What Is Subacromial Decompression?
Subacromial decompression is a surgical treatment that addresses a common cause of shoulder pain: subacromial impingement, also known as shoulder impingement.
The shoulder is one of the most complex joints in the body. It is a meeting of three bones: the humerus (upper arm), the clavicle (collarbone) and the scapula (shoulder blade). Holding it together is a group of muscles and tendons called the rotator cuff.
There is a bony structure on top of the scapula (shoulder blade) called the acromion process. That’s what “subacromial” means: under the acromion process. When the arm is raised, the space between the rotator cuff and acromion gets smaller, and the acromion can rub against tissues of the rotator cuff and the fluid-filled sac (bursa) that lubricates the shoulder. This painful condition is called impingement. It can lead to loss of strength and range of motion, making everyday movements more difficult.
Subacromial decompression aims to make more room in the shoulder by either shaving down the acromion, removing bone spurs or both. It can be done arthroscopically or with a larger incision. The surgeon may also repair damaged rotator cuff tissue at the same time.
Common Reasons for Subacromial Decompression
Subacromial decompression is a treatment for subacromial impingement. Subacromial impingement can be caused by repetitive overhead movements, such as those performed by painters, shelf stockers and weightlifters. Weak shoulder muscles and loose ligaments are often seen with such overuse, which further puts a person at risk for subacromial impingement. Finally, some people are born with a smaller subacromial space, making impingement more likely—especially if that person also makes repetitive overhead movements.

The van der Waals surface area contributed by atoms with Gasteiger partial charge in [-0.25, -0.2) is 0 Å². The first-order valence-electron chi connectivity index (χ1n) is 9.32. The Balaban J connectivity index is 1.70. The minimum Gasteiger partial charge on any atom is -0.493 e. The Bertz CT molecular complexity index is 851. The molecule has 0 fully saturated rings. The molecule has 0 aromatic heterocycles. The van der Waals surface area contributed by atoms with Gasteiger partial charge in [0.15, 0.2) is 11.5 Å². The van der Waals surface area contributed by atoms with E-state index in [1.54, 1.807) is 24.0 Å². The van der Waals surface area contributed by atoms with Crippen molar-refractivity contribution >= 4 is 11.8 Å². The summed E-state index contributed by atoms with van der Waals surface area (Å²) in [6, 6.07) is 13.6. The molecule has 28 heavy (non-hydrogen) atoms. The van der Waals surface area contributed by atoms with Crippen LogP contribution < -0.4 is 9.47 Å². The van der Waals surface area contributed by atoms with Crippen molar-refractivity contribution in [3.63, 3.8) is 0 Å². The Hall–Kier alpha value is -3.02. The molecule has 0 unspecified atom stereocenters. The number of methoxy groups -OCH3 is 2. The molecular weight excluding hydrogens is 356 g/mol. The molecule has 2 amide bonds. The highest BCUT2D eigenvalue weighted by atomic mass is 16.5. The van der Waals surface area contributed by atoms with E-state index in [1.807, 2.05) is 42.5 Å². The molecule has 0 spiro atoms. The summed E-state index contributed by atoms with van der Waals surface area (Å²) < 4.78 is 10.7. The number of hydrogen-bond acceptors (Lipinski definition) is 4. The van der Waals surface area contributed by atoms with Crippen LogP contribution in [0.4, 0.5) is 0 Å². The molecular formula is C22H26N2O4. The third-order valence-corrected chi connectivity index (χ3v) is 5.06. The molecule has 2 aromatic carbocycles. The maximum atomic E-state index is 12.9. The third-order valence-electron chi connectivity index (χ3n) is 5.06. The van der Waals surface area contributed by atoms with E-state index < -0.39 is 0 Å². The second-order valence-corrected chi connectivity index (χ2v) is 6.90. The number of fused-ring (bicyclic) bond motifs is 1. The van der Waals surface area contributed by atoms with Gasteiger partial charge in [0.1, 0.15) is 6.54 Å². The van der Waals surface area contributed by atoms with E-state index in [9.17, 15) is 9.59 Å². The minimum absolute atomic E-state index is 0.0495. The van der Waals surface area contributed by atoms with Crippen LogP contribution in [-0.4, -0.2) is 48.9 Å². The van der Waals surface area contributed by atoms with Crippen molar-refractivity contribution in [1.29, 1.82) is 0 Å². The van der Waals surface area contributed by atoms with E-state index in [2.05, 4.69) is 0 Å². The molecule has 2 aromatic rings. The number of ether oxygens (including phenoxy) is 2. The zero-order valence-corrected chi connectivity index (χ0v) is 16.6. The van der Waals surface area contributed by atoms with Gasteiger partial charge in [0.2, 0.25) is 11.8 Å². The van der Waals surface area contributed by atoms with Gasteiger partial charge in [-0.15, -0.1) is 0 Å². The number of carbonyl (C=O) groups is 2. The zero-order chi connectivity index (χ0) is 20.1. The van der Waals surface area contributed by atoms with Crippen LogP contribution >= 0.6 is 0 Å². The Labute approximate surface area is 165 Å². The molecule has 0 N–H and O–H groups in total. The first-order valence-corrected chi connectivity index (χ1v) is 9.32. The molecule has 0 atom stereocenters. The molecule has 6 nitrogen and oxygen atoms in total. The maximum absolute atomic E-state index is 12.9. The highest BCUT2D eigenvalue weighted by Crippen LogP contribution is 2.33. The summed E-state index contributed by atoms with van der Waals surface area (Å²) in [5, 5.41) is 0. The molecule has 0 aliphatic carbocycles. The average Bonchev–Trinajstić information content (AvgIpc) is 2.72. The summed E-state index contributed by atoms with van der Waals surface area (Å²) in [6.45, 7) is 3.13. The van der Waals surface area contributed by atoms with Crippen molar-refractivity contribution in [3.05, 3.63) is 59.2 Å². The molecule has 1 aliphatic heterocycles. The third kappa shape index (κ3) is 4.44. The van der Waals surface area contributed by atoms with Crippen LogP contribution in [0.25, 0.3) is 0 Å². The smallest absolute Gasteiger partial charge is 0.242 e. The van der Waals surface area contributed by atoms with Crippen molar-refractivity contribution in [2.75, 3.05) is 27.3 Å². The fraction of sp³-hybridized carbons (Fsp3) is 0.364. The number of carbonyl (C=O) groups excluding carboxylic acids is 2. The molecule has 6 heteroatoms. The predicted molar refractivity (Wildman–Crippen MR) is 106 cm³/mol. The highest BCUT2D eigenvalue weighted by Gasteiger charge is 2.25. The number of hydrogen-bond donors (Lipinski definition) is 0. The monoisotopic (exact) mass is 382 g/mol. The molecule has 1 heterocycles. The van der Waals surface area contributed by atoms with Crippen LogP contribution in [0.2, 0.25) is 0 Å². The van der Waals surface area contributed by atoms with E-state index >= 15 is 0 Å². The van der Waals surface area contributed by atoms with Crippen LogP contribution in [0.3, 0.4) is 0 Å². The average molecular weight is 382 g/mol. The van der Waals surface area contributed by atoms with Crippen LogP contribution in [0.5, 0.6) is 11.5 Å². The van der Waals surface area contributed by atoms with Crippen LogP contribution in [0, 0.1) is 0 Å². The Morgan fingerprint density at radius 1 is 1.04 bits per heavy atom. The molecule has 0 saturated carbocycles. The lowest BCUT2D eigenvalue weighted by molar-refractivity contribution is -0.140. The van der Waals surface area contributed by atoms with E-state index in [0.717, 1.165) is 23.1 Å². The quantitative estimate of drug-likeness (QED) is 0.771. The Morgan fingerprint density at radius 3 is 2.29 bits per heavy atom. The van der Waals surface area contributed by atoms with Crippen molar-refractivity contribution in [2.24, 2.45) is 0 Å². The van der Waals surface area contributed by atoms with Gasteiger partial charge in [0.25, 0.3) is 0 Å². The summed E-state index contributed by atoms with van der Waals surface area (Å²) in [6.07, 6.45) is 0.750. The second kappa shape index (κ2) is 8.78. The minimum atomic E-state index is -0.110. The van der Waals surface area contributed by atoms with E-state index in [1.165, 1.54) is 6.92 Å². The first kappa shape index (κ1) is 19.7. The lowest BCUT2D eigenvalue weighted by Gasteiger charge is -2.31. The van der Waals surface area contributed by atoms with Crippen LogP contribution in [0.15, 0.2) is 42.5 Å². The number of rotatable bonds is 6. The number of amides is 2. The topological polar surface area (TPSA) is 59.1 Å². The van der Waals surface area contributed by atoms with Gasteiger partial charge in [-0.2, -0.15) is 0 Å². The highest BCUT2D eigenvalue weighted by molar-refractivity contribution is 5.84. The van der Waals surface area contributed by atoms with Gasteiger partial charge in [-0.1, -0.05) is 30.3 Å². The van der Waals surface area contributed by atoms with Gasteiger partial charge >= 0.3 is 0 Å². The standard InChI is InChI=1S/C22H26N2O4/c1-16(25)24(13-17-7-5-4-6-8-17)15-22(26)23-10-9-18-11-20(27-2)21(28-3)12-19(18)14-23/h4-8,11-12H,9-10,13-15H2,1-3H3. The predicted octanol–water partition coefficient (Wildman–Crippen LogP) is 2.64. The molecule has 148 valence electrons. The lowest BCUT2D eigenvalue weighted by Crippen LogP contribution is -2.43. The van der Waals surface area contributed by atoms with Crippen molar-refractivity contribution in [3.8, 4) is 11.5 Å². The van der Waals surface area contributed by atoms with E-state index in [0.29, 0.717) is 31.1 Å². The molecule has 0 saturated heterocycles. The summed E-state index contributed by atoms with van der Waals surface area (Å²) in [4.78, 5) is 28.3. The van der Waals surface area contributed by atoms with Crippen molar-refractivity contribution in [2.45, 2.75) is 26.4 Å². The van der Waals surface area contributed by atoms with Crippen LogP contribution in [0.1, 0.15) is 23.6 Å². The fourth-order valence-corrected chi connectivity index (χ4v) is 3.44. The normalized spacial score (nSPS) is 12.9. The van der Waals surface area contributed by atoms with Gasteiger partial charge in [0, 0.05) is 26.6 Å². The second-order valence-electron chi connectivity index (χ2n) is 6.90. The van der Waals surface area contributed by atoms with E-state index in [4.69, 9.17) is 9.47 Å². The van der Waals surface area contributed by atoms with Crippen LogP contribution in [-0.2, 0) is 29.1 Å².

Candidates for Subacromial Decompression
Candidates for subacromial decompression are people diagnosed with subacromial impingement for whom more conservative treatments have not proven effective. These treatments can include:
The Subacromial Decompression Procedure
Subacromial decompression can be performed either arthroscopically or as an open surgery. An arthroscopic surgery involves small incisions, small tools and a flexible camera known as an arthroscope attached to a video monitor. Open surgery requires a larger incision so that the surgeon can see the acromion without a camera and monitor.
To create more space for the rotator cuff tendons and the bursa, the acromion will be shaved down. Sometimes, the injured portion of the bursa or a tendon will be removed at the same time.
Recovery from Subacromial Decompression
Subacromial decompression is usually an outpatient surgery, meaning no hospital stay is necessary. Because the incisions are smaller, arthroscopic subacromial decompression usually has a shorter recovery time than open subacromial decompression.
Physical therapy will likely be recommended after the surgery. This is to strengthen the muscles of the shoulder and restore range of motion. Most people recover from the surgery in three to six months.
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